Is Popular Remote Admin Tool Actually a Remote Access Trojan


Security expert and leading investigative journalist Brian Krebs, in collaboration with security professional Daniel Gallagher, has recently discovered that a popular remote administration tool known as “Orcus RAT” is actually exhibiting the sort of behavior which is generally associated with a remote access trojan – a nasty piece of malware. [RAT: Wikipedia]

Brian tells the story of suspicions surrounding the Orcus RAT software and how he uncovered the identity of the developer –  trust me, it is an enlightening read:

krebs on security

Far too many otherwise intelligent and talented software developers these days apparently think they can get away with writing, selling and supporting malicious software and then couching their commerce as a purely legitimate enterprise. Here’s the story of how I learned the real-life identity of Canadian man who’s laboring under that same illusion as proprietor of one of the most popular and affordable tools for hacking into someone else’s computer.

Earlier this week I heard from Daniel Gallagher, a security professional who occasionally enjoys analyzing new malicious software samples found in the wild. Gallagher said he and members of @malwrhunterteam and @MalwareTechBlog recently got into a Twitter fight with the author of Orcus RAT, a tool they say was explicitly designed to help users remotely compromise and control computers that don’t belong to them.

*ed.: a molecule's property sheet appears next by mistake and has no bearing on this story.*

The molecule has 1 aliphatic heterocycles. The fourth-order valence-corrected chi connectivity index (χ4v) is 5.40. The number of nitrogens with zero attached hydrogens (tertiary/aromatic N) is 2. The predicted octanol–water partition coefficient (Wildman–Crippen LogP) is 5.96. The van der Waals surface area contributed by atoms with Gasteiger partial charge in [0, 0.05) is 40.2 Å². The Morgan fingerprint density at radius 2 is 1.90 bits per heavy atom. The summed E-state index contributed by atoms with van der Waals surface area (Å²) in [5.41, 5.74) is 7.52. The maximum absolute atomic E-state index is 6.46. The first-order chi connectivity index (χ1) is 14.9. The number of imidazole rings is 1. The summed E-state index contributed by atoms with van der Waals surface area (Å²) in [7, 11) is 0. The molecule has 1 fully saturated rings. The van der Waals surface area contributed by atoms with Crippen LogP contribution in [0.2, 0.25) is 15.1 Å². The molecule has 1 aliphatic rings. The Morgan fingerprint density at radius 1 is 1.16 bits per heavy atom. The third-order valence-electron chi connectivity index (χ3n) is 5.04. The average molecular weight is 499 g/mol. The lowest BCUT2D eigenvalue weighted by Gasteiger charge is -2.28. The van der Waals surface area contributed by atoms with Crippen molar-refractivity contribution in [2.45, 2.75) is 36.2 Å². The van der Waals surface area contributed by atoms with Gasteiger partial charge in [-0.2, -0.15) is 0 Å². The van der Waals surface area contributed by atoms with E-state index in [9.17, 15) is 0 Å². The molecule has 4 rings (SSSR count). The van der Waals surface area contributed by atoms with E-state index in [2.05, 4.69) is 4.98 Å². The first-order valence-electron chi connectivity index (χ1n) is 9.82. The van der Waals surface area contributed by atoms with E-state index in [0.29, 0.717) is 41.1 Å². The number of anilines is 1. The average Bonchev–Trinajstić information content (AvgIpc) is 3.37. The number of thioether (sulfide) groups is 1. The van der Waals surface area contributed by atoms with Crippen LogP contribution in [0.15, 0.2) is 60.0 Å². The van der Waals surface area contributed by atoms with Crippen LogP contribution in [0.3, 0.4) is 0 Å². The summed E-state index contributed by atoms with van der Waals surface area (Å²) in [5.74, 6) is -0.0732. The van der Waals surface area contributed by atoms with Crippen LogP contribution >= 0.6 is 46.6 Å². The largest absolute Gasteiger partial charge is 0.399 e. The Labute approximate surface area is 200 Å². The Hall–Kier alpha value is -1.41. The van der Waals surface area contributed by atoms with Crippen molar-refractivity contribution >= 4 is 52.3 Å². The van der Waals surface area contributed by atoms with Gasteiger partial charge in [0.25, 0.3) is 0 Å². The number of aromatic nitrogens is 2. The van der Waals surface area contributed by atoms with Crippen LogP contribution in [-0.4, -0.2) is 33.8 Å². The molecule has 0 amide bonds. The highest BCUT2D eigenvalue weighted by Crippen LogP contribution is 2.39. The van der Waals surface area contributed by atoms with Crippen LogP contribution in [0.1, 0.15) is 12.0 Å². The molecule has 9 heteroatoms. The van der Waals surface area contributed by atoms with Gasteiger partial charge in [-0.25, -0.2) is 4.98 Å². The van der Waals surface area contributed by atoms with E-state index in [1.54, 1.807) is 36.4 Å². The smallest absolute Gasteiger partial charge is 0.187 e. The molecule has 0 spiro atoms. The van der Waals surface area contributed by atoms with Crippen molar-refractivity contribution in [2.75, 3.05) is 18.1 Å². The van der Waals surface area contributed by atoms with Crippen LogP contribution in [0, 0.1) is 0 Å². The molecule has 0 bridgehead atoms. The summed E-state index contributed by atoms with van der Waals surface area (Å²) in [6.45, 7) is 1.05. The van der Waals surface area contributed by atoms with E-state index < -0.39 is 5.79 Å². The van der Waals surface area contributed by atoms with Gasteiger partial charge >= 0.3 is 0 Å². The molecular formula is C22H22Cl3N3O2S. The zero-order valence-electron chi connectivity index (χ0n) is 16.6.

The author of Orcus — a person going by the nickname “Ciriis Mcgraw” a.k.a. “Armada” on Twitter and other social networks — claimed that his RAT was in fact a benign “remote administration tool” designed for use by network administrators and not a “remote access Trojan” as critics charged. Gallagher and others took issue with that claim, pointing out that they were increasingly encountering computers that had been infected with Orcus unbeknownst to the legitimate owners of those machines.

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About the Author

Brian Krebs

Brian became a world renowned security researcher while working for The Washington Post from 1995 to 2009 as the author of The Security Fix column. Since leaving The Washington Post in 2009 Brian has continued his research at Krebs on Security where he continues to investigate cyber criminal gangs, skimmers, software exploits, and the dark underbelly of the web .

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